|Classification||1er Cru Classé|
Rich. Much weightier and with more depth than the Mission. Not truly profound, but the sort of wine nevertheless which seems to have more to give, depths to plumb. Is this the first wine this year with layers and a sense of three dimensions? Finishes very black fruit and sloes. Still pretty austere. Rating: 92 L&S (Apr 2014)
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Its bigger sibling, the 2013 Haut-Brion, is a blend of 50% Merlot, 45% Cabernet Sauvignon and 5% Cabernet Franc. This classic effort tastes like a Haut-Brion, a major accomplishment in this vintage. Slightly fuller, richer and more complete than its nearby rival, La Mission Haut-Brion, it exhibits a deep ruby/purple color as well as hints of scorched earth, barbecue, charcoal, red and black currant, Asian plum sauce and spice notes. Fine-grained tannins are present, but well-integrated, and the acidity is not excessive. The result is a relatively plush, mid-weight, stylish, potentially complex Haut-Brion to drink over the next 15+ years. 2014-2029 Rating: 90-92 Robert Parker, The Wine Advocate, www.RobertParker.com (Aug 2014)
(50% merlot, 45.5% cabernet sauvignon and 4.5% cabernet franc; 26 h/h): Dark ruby. Deep, spicy aromas of blackcurrant, aromatic herbs and mint. On the palate, big, deep flavors of red berries and spicy blueberries are accented by sandalwood and aromatic herbs. Mounting tannins coat the palate dry, with the finish featuring underbrush, ink and licorice. This will need plenty of time to resolve its oak tannins. In fact, general director Jean-Philippe Delmas told me he plans to use only 65% new oak (usually 75%) in order to preserve the fruit. One of the toughest and least opulent Haut-Brion in years but it's very faithful to the vintage--which some impenetrably black and almost viscous 2013 wines are not. Rating: 88-91 Ian d'Agata - Stephen Tanzer website (May 2014)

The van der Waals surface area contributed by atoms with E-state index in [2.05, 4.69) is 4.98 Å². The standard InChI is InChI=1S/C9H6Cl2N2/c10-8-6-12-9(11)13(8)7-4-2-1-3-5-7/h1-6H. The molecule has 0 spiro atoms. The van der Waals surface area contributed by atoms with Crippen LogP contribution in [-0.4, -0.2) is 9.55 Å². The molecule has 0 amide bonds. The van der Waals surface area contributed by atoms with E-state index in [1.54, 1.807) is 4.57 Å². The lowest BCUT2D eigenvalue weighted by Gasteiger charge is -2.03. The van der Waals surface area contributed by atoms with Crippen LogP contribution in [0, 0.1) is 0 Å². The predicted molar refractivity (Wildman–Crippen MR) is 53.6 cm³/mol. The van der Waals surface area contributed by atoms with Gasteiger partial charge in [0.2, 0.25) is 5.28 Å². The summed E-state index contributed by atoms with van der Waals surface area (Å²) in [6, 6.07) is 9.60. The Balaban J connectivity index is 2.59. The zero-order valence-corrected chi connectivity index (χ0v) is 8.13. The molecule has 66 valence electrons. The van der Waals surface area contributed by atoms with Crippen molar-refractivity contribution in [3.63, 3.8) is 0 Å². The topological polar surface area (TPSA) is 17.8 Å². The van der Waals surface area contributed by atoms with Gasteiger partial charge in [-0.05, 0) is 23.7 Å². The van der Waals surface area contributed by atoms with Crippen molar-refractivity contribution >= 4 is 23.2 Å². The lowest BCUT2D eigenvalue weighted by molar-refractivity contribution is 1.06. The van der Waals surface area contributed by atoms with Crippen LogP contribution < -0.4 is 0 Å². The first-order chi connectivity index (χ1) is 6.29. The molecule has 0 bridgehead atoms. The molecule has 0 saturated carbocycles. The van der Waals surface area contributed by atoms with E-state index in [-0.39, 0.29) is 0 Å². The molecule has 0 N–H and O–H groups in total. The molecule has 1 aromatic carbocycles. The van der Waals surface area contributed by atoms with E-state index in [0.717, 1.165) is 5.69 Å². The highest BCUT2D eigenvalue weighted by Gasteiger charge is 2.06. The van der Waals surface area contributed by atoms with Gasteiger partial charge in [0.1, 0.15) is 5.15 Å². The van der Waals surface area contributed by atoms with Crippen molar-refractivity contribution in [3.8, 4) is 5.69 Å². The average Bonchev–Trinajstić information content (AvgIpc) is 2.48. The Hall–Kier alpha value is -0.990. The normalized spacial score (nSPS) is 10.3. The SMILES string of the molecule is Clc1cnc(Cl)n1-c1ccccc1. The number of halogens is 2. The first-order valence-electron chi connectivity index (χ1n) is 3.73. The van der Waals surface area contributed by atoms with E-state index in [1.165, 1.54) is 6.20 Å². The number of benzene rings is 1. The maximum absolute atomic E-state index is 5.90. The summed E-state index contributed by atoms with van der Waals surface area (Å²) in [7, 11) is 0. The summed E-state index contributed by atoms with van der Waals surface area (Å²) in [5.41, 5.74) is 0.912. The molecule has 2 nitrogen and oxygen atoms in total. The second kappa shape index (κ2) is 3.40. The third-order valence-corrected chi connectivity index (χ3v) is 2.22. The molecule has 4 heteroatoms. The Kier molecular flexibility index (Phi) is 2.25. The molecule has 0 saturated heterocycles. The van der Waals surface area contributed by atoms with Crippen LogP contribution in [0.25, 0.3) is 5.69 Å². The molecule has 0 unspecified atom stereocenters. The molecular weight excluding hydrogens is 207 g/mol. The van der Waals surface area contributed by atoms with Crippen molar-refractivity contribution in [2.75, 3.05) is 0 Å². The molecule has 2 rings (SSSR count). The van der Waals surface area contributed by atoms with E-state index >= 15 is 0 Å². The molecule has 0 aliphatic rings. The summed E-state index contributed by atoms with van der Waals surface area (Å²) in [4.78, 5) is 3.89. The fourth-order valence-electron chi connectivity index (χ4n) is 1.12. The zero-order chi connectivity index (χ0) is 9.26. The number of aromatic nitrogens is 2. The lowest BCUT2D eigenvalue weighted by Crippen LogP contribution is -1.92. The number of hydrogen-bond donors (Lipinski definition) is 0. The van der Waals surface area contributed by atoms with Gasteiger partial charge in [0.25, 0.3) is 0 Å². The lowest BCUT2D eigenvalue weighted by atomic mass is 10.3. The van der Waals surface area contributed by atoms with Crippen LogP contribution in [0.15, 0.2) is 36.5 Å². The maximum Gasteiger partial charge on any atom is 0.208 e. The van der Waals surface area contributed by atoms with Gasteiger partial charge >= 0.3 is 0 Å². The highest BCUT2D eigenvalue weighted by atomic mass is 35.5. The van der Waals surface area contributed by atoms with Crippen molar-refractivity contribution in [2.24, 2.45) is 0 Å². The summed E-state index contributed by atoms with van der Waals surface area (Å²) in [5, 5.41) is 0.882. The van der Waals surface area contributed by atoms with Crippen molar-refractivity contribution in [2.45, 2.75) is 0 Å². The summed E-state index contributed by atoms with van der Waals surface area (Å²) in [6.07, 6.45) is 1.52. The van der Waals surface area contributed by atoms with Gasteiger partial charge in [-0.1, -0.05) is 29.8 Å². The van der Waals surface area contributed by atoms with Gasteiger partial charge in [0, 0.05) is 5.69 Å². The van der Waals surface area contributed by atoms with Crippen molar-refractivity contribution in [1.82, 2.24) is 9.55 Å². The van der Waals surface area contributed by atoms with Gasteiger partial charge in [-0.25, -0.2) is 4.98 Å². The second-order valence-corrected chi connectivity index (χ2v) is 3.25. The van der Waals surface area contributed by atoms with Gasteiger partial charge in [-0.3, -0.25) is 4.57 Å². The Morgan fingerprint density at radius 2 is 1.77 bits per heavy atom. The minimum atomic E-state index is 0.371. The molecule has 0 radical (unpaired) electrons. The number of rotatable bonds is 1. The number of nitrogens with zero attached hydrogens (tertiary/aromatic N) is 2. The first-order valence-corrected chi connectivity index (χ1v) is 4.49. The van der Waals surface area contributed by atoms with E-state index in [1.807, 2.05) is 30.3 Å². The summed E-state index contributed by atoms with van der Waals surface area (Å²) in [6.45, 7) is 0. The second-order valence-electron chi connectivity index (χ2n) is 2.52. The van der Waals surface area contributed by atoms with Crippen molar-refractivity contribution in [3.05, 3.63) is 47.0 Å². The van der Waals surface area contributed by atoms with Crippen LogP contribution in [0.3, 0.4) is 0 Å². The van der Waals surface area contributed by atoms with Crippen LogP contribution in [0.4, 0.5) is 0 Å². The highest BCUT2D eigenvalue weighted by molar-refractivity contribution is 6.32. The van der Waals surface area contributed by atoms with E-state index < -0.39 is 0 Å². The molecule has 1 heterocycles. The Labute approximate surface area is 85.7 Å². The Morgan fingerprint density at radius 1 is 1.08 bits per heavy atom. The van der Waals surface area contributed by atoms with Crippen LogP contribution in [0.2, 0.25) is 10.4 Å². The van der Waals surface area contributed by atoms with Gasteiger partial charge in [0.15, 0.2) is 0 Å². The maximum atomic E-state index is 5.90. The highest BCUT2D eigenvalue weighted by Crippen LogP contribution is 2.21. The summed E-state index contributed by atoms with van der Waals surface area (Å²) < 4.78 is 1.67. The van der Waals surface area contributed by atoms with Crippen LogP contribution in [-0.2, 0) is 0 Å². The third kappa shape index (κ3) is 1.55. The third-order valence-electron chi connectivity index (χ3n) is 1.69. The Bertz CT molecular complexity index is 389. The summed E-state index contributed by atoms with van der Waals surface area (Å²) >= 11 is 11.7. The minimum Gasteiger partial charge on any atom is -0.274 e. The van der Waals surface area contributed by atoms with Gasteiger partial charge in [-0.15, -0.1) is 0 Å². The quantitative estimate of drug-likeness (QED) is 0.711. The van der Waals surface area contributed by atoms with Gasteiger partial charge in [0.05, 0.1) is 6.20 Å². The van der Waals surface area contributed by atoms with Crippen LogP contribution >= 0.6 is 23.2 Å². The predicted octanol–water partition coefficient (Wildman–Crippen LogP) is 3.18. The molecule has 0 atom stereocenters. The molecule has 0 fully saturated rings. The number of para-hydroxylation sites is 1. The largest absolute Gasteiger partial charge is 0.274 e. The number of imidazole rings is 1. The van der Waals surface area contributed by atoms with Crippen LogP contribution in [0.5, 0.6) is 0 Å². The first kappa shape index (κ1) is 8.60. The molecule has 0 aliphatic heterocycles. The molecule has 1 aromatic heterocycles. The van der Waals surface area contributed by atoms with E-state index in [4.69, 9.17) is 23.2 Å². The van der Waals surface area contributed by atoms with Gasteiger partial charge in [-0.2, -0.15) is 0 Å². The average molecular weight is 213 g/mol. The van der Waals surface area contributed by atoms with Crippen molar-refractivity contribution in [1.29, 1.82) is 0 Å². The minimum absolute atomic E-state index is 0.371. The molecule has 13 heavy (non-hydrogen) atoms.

Merlot 50% Cabernet Franc 4.5% Cabernet Sauvignon 45.5% Power depth richness the nose has lots of powerful flavours and the palate has a brooding richness. The mid palate is structured with firm but ripe tannins the mix of cassis and black cherry enriching the back palate. The finish is long with good depth of flavour. 2020-32 Rating: 90-94 Derek Smedley MW, www.dereksmedleymw.co.uk (May 2014)
Château Haut Brion
1855 classification - Premier Grand Cru Classé Château Haut Brion is famously the only estate in Graves to have featured in the 1855 classification reflecting a long established reputation, even if, at the time, the crown was beginning to slip. During the 16th Century, Haut-Brion was briefly owned by Jean de Ségur of the Ségur family who at various times owned both Lafite and Latour. Jean de Pontac inherited Haut Brion as a wedding dowry in 1525 and, apart from a brief period during the French Revolution, his descendents owned the estate until 1801. The Pontacs were an interesting lot, including in their number a very pious Bishop, a politician, and François-Auguste Pontac who started a London inn called l'Enseigne de Pontac where Samuel Pepys enjoyed "a sort of French wine called Ho Bryan", finding it "hath a good and most particular taste". Jonathon Swift, however, thought the wine "dear at seven shillings a flagon" - 35p a bottle, if only! Haut Brion was the first Bordeaux wine known to have been imported into the USA when Thomas Jefferson had six cases shipped home to Virginia. Eventually, in the earlier years of the 19th Century, Haut Brion found its way into the hands of the Larrieu family. Preceding reputation was enough to get Haut Brion classified as a Premier Grand Cru Classé in 1855, and a string of copy cat estates appended "Haut Brion" to their names (a source of some litigation in the 1920's) but in reality the 19th and early 20th Centuries were not great times for the wines of Haut Brion. When the bank seized the assets of Milleret Larrieu after WWI, the estate fell into the hands of the Société des Glacières under who's unenlightened guidance much of the gardens were sold off the make way for expanding city of Bordeaux. They then offered Château Haut Brion to the City of Bordeaux, who turned it down, allowing American financier Clarence Dillon to realise his dream of owning a Bordeaux château, buying the estate in 1935. His descendents own Haut Brion to this day. The gravel soils of Haut Brion are planted with 45% Cabernet Sauvignon, 40% Merlot and 15% Cabernet Franc for reds, and a more or less 50/50 split of Sauvignon Blanc and Semillon for the whites. There are around 45ha under vine. Haut Brion were one of the first estates to ferment in stainless steel. After fermentation, red wines spend up to two years in oak, previoulsy 100% new for the grand vin but, now, more like 35%. The second wine of the estate was known for many years as Bahans Haut Brion, but was renamed recently as Le Clarence de Haut Brion in honour of Clarence Dillon.
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